So, if you’re looking for the best image possible, you might want to opt for Dolby Vision or HDR10+. On the other hand, the majority of HDR content is currently only available for HDR10. However, if you get a TV with Dolby Vision or HDR10+, it will also support HDR10 as well.
What Do You Need to Get HDR?
In order to experience HDR, you will need a TV, monitor, smartphone, or any other type of display that supports the format. You will also need to play HDR-compatible content from a device that supports the format, such as a Blu-Ray player or a compatible streaming service.
What Devices Support HDR?
There are lots of devices that support HDR, including smart TVs, Ultra-HD Blu-Ray players, and almost all 4K streaming devices, including the Roku Streaming Stick 4K, Roku Ultra, Fire TV 4K, Apple TV 4K, Chromecast Ultra, Chromecast with Google TV, and more.
You will usually be able to see if your TV or streaming device supports HDR on the box. In order to get the most out of your HDR TV, you should also use an HDMI 2.1 cable as well.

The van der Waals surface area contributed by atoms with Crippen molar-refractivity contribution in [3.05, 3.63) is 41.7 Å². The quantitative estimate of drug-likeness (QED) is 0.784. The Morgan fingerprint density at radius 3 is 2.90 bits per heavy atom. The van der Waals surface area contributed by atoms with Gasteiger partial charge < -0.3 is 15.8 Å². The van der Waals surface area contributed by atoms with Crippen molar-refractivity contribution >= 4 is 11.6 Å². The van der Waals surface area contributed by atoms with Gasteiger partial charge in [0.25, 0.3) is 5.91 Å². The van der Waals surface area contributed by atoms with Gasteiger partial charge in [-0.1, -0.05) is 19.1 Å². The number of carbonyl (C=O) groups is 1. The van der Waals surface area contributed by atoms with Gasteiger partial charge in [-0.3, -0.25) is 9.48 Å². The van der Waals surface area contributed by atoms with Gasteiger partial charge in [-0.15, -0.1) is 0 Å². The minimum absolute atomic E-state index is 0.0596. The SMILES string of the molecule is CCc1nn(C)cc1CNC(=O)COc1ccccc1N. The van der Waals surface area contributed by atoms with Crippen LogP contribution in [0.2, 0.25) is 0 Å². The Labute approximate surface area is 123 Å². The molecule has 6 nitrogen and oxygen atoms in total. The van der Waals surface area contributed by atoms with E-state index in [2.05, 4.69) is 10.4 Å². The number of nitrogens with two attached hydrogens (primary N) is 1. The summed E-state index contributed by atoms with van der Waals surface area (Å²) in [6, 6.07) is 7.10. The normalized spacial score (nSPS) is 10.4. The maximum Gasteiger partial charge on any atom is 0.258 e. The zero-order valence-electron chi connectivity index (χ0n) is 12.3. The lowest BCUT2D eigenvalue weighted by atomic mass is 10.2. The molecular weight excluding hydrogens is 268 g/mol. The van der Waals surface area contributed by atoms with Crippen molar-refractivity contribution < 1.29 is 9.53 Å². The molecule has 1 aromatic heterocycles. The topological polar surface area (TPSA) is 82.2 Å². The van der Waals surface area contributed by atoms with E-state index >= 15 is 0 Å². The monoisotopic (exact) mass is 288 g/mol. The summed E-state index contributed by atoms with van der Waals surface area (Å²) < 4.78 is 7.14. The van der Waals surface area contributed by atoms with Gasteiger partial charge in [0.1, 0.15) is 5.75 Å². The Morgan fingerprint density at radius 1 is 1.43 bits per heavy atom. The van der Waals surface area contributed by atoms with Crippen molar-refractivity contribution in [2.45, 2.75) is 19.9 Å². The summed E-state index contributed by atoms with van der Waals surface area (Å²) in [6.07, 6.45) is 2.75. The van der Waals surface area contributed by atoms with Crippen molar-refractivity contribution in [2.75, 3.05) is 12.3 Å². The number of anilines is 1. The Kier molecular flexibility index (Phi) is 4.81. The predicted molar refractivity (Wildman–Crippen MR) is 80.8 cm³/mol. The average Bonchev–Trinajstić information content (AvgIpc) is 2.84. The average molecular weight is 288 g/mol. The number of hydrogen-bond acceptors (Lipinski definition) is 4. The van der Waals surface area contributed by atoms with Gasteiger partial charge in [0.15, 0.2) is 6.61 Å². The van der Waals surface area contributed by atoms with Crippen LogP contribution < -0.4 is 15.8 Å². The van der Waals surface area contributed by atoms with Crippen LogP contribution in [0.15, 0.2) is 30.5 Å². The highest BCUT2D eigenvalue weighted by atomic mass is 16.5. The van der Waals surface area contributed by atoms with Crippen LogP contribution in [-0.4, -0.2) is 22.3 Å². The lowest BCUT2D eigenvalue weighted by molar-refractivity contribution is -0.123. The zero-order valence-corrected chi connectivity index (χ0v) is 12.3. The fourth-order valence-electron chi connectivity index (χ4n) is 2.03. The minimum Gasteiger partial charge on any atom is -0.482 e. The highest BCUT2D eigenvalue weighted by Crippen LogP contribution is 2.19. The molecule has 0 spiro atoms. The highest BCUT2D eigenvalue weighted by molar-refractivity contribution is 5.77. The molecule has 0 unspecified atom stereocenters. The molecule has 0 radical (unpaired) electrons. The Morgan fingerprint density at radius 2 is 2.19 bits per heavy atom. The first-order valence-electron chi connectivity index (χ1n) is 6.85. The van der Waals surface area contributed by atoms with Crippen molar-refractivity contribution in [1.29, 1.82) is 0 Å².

Most of the major streaming services support some form of HDR these days, including Netflix, Amazon Prime Video, Apple TV+, Disney+, YouTube, and more. There are also a few streaming services that don’t support HDR, including Hulu, HBO Max, Peacock TV, and YouTube TV.
Some streaming services support several different HDR formats, while others only offer HDR content with a premium subscription, like Netflix. It can also be hard to find which movies and shows are HDR compatible, but streaming services will sometimes show a badge icon that says HDR or Dolby Vision in the video’s description.
If you can’t decide which streaming service is right for you, check out our list of the best streaming services here.
How to Turn On HDR
If your TV supports HDR, it will automatically turn on HDR when you start playing compatible content. You will know HDR is on if you see a flag in the top-right corner of your screen. If you’re having any trouble enabling HDR on your TV, check whether your devices and content are all compatible.
You might also want to check your TV’s settings to see if an external device’s HDR support is switched on. Just open your television’s menu and find the settings for external devices. The label for these settings may vary depending on the manufacturer.